Narrow search


By category:

By publication type:

By language:

By journals:

By document type:


Displaying: 101-110 of 275 documents

0.05 sec

101. Studia Neoaristotelica: Volume > 2 > Issue: 1
Peter Volek, Lukáš Novák Na cestě ke scholastice. Klášterní škola v Le Bec – Lanfranc z Pavie a Anselm z Canterbury: A Journal of Analytic Scholasticism
102. Studia Neoaristotelica: Volume > 2 > Issue: 1
Stanislav Sousedík (3) Ke stati Petra Dvořáka: A Journal of Analytic Scholasticism
103. Studia Neoaristotelica: Volume > 2 > Issue: 1
Pavel Materna Ontologie Vztahů (1) Poznámka k Sousedíkově kritice soudobé ontologie zztahů: A Journal of Analytic Scholasticism
104. Studia Neoaristotelica: Volume > 2 > Issue: 1
Pavel Materna (3) Závěrečné vyjádření: A Journal of Analytic Scholasticism
105. Studia Neoaristotelica: Volume > 2 > Issue: 1
Petr Dvořák Ke Gahérově analýze Tomášovy „druhé cesty“: A Journal of Analytic Scholasticism
106. Studia Neoaristotelica: Volume > 2 > Issue: 1
Pavel Blažek Kulturní styky a recepční procesy v teologii 12. A 13. století Zpráva z vědecké konference: A Journal of Analytic Scholasticism
107. Studia Neoaristotelica: Volume > 2 > Issue: 1
M. J. Loux Nutné a možné (dokončení): A Journal of Analytic Scholasticism
108. Studia Neoaristotelica: Volume > 2 > Issue: 1
Michal Chabada Duns Scotus, Metaphysician: A Journal of Analytic Scholasticism
109. Studia Neoaristotelica: Volume > 2 > Issue: 1
Stanislav Sousedík (2) Vyjádření k Maternově poznámce: A Journal of Analytic Scholasticism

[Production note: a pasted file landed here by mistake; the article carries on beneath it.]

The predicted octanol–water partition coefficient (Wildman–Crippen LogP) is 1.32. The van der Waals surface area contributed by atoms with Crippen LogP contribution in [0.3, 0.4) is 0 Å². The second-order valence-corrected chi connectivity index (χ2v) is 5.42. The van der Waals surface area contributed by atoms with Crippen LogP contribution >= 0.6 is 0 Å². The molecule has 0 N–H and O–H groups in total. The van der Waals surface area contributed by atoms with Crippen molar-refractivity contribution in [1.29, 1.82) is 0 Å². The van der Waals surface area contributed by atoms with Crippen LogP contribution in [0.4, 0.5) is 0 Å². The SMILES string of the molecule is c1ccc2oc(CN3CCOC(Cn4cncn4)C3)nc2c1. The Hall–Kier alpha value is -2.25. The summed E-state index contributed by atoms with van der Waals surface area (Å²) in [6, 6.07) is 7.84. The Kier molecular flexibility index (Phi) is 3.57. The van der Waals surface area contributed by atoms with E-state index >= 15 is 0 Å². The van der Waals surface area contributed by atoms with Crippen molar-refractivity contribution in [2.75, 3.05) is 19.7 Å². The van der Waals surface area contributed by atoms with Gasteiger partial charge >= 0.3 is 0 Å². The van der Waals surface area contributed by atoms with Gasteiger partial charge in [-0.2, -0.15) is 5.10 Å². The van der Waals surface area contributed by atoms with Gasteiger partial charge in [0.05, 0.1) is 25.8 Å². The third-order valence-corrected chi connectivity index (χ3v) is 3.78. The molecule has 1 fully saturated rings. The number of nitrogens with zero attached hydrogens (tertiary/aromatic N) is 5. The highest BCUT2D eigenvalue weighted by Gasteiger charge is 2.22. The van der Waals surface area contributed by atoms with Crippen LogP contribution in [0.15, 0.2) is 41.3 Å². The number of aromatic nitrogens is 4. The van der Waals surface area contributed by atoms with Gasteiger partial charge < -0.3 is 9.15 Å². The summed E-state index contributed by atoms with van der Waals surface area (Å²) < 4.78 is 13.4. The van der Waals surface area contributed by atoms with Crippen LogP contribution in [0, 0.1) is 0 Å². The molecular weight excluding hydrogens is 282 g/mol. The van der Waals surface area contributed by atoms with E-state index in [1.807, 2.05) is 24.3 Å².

110. Studia Neoaristotelica: Volume > 2 > Issue: 1
Jan Palkoska „Corpus non est Substantia, sed modus tantum Entis“ leibniz o fenomenalitě látkového světa: A Journal of Analytic Scholasticism
abstract | view |  rights & permissions
The aim of this article is to present and analyze the argumentative structures which are decisive for Leibniz’s position regarding the issue of the ontological status of material things (or bodies) and matter. I reconstruct and thoroughly analyze (i) two different argumentative strategies of Leibniz’s – viz. an “epistemic” and a “realistic” one – for his general thesis that nothing material (and a fortiori no body) has rigore metaphysico the status of a substance, as well as (ii) the corresponding suggestions of his as to how the material world is to be construed out of substances and their modes. Throughout, I lay special emphasis onpinpointing the real key elements of Leibniz’s arguments and on articulating them in such terms that would allow for their direct confrontation with other paradigmatic positions regarding the issue in Leibniz’s times.